patterned on the natural sciences' distinction between subject and object
was a potent ideal, and advanced statistics was a required course. In short,
we were formed within positivist frames of reference.
In any case, looking back upon those years, I am glad to acknowledge how
lucky we were as students: our professors gave us enough intellectual tools
with which to go out into the world and fend for ourselves. Personally,
I think that I did not desert altogether from the formal elements of study
and conduct that they taught us. On the contrary, from those formative
years I tried to keep, with gratitude, what I found compatible with subsequent
tasks. It was an intellectual heritage which I kept and built on at least,
although Professors Smith and Nelson scolded me for "going astray" whenever
they heard about certain pots and dishes which I was starting to break
in Colombia, in my local efforts to understand better and to act on the
real injustices which I found in the field.
It is significant that our professors could not quite understand what I
started to do in my country. The general framework of a sociology conceived
with prophylactic gloves, impossibly patterned after the exact, hard sciences,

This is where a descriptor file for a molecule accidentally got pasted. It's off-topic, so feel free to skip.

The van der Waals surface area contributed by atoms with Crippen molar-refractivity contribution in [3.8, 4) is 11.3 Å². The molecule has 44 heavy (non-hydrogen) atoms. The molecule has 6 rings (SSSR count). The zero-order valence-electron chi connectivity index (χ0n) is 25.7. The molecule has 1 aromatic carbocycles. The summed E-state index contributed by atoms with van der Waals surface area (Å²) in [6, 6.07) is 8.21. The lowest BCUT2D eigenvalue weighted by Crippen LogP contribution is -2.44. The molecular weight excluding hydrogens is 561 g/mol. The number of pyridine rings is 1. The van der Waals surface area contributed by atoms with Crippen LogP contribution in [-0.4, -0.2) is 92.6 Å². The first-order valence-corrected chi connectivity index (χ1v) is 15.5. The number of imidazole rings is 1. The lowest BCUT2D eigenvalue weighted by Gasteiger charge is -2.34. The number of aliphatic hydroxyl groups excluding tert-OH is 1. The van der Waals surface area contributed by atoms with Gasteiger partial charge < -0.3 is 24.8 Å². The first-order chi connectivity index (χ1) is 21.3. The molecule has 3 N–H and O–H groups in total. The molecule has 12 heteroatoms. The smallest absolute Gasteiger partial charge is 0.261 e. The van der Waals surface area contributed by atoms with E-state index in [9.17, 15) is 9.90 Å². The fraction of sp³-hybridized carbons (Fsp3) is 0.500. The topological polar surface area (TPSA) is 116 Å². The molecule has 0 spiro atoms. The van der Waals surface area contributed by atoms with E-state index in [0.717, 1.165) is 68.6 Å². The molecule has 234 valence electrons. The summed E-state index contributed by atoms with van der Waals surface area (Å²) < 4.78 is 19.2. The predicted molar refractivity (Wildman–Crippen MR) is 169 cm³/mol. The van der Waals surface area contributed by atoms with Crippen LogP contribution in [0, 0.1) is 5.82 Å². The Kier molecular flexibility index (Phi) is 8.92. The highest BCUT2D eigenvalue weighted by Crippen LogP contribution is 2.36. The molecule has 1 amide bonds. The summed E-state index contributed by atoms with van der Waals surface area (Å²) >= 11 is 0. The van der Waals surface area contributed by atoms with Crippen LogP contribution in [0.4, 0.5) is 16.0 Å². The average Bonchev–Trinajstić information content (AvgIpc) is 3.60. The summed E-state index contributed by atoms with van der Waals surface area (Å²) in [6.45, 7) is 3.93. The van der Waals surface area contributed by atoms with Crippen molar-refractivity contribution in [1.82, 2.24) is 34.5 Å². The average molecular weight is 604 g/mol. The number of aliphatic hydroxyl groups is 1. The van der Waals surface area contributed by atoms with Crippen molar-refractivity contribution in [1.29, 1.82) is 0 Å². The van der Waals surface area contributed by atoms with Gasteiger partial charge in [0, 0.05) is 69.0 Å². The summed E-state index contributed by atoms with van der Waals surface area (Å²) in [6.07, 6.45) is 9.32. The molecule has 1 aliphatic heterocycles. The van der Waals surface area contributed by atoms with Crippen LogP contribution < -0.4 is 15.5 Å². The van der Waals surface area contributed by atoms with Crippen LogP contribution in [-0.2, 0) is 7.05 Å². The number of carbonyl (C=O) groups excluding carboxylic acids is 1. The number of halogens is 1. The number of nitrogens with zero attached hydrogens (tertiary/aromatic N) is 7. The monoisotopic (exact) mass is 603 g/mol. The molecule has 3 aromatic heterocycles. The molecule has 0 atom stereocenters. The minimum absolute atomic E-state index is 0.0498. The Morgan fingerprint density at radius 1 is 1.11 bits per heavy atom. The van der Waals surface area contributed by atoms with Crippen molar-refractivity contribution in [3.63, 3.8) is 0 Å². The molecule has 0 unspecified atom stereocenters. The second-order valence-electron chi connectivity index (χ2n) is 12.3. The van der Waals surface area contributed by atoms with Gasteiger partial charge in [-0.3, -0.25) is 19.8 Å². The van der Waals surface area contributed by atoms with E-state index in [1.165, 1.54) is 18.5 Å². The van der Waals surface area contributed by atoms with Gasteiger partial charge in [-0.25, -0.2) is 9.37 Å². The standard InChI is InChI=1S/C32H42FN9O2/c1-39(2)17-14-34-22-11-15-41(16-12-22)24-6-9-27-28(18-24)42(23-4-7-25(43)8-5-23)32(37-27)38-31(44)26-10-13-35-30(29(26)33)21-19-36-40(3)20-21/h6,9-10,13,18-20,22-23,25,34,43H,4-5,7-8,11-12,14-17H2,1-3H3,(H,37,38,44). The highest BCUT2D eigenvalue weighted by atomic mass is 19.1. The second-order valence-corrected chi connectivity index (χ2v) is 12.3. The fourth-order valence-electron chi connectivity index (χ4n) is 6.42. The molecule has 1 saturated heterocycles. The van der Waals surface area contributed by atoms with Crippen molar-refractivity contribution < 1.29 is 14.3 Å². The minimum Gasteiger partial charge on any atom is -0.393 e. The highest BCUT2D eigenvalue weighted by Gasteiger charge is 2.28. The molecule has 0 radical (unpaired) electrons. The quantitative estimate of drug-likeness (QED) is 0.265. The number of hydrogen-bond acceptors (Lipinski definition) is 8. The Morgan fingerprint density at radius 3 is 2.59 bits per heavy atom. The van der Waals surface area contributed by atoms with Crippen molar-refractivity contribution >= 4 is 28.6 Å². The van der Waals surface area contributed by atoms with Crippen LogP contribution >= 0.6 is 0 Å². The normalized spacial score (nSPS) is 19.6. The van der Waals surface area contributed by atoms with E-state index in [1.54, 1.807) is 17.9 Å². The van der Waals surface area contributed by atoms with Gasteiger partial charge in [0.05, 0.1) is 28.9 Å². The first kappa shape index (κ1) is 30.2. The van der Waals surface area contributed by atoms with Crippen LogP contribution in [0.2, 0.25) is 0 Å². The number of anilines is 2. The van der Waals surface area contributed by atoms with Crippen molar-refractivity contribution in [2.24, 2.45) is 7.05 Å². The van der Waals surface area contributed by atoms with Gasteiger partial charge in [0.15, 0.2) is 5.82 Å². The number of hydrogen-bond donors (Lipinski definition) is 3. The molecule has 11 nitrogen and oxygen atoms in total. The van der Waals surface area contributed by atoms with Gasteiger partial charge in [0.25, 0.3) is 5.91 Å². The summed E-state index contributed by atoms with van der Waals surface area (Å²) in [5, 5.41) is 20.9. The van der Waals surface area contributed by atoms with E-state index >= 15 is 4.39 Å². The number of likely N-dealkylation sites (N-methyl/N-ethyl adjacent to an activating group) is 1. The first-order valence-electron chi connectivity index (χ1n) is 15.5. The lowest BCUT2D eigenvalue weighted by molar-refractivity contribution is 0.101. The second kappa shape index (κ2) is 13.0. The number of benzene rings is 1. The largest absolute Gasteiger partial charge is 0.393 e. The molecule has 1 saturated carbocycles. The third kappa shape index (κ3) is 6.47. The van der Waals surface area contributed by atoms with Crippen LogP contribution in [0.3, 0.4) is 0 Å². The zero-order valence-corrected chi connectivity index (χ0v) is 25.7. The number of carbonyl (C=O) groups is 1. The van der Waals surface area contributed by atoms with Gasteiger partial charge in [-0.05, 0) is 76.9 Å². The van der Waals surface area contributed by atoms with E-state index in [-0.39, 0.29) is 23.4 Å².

was then the dominant paradigm. Perhaps this is still the case in many
In any case, for impoverished countries such as Colombia, a social engineering
goal had been presented by President Harry Truman in 1949. President Truman
advocated that we of the South follow the lead and copy the patterns of
socioeconomic development of the North. To this task many U.S. sociologists,
including our professors, paid attention and devoted part of their research
efforts, which included transmitting the implicit sociopolitical equilibrium
model together with the 'trickle down" effect.
But as suggested before, even though I admired the United States for its
tremendous achievements, the hard, earthquake realities encountered in
the South had the inevitable effect of nibbling at and undermining the
neat Parsonian structure of action which we were taught. The need was felt
instead, by many of us in the South, to look for different kinds of explanation,
not only to gain a more clear understanding of the conflictual social processes
that affected our lives but also to assist in re-channeling collective
energies toward a better course of action for justice and equity. And here
we stand today, with Participatory Action-Research (PAR) as one of those
resulting alternatives for our work in the South.
After almost half a century of trial and error with action research and
its several branches, especially in Latin America, perhaps we can put in
a few words about what we have learned. Apart from the conviction that
the positivist paradigm is not the sole owner of truth as previously claimed,
we gained experience or insight on at least four guidelines for field research
and scientific reporting within PAR, as follows: